Newspaper article The Journal (Newcastle, England)

A Wise and Witty Westminster Wife

Newspaper article The Journal (Newcastle, England)

A Wise and Witty Westminster Wife

Article excerpt

Byline: By David Whetstone

Nobody understands the pressures on a top politician's spouse better than Edna Healey who talked to David Whetstone about her lively memoirs.

Politicians' memoirs can be unappetising and unreliable affairs, either turgid or self-regarding. Those close to politicians, who have no political reputation to polish for posterity, often produce much more sparkling stuff.

This is certainly the case in Edna Healey's new book, Part of the Pattern: Memoirs of a Wife at Westminster.

At this point I had better say that Denis Healey's 1989 autobiography, The Time Of My Life, is probably neither turgid nor self-regarding.

The one-time Commons bruiser was anything but dull and, according to his wife, is devoid of vanity.

One of many amusing anecdotes recalls an extraordinary visit to China as Shadow Chancellor in 1972 when he "blasted" a class of bemused Peking University students with a rendition of an old Yorkshire song: "We're all down in t'cellaroyle (cellar) wi' muck slats at t'winders..."

She remembers her horror and her attempt to explain to the students that it was a song of the Yorkshire proletariat - "but I think they were too shattered to comprehend and too polite to comment," she writes.

Edna Healey has written several biographies, including one that rescues Charles Darwin's wife, Emma, from obscurity. But her own story surely provided her best material.

At the age of 87 she is still wise and witty, and gratified at the response to a book which has been nearly three years in the writing. She said yesterday: "If someone says, `You made me laugh, you made me cry, you told me something I didn't know...' what more could an old lady want?"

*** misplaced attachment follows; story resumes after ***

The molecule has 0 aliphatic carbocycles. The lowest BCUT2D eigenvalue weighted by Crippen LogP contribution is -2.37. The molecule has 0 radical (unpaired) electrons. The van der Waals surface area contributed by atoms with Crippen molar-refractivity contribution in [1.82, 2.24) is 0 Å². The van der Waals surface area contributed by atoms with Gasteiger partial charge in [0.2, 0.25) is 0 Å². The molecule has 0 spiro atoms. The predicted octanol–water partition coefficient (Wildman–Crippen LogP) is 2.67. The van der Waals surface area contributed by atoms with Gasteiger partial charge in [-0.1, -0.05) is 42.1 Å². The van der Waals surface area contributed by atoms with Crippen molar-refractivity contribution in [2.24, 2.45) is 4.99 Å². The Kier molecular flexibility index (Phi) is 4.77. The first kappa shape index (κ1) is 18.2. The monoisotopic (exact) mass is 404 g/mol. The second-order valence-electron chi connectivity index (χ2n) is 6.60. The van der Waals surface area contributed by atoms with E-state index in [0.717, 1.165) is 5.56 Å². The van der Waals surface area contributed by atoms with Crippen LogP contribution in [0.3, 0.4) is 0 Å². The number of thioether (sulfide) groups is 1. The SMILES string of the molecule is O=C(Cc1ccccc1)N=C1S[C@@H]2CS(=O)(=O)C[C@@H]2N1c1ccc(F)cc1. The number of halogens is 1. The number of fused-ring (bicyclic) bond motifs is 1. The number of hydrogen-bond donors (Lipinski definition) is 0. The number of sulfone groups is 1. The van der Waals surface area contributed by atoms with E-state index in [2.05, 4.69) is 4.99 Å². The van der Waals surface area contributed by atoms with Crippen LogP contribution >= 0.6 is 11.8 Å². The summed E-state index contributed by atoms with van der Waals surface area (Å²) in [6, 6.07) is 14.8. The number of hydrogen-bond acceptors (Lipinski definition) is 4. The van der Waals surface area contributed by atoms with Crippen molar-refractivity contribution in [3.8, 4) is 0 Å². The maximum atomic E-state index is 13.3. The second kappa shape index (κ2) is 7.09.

Her publisher, Headline, had commissioned the Emma Darwin book and the autobiography. For the latter she was aided not only by her considerable memory but by her husband's autobiography and diaries.

Lady Healey, as she now is, was born Edna Edmunds in 1918, one of five children. She describes a happy childhood in the market town of Coleford, on the edge of "the ancient and magical Forest of Dean", although it wasn't idyllic. Her beloved father, a crane driver in a stone quarry, was made redundant ( making her feel ashamed ( and died at the age of 52.

Sunday School augmented her education and she won scholarships to a local grammar school and then to Oxford University. She was encouraged to go for Oxford ( the first in her family to get to university ( by an enlightened teacher, although someone else warned her that it was "for aristocrats and public-school boys".

She paints a fascinating portrait of Oxford in the 1930s and remembers seeing the Jarrow marchers parading through the city. Yesterday she said: "Watching them go by with their macs and their hats on ( everyone wore hats in those days ( I suddenly recognised some students from very well-heeled homes holding placards saying, `We want work'. …

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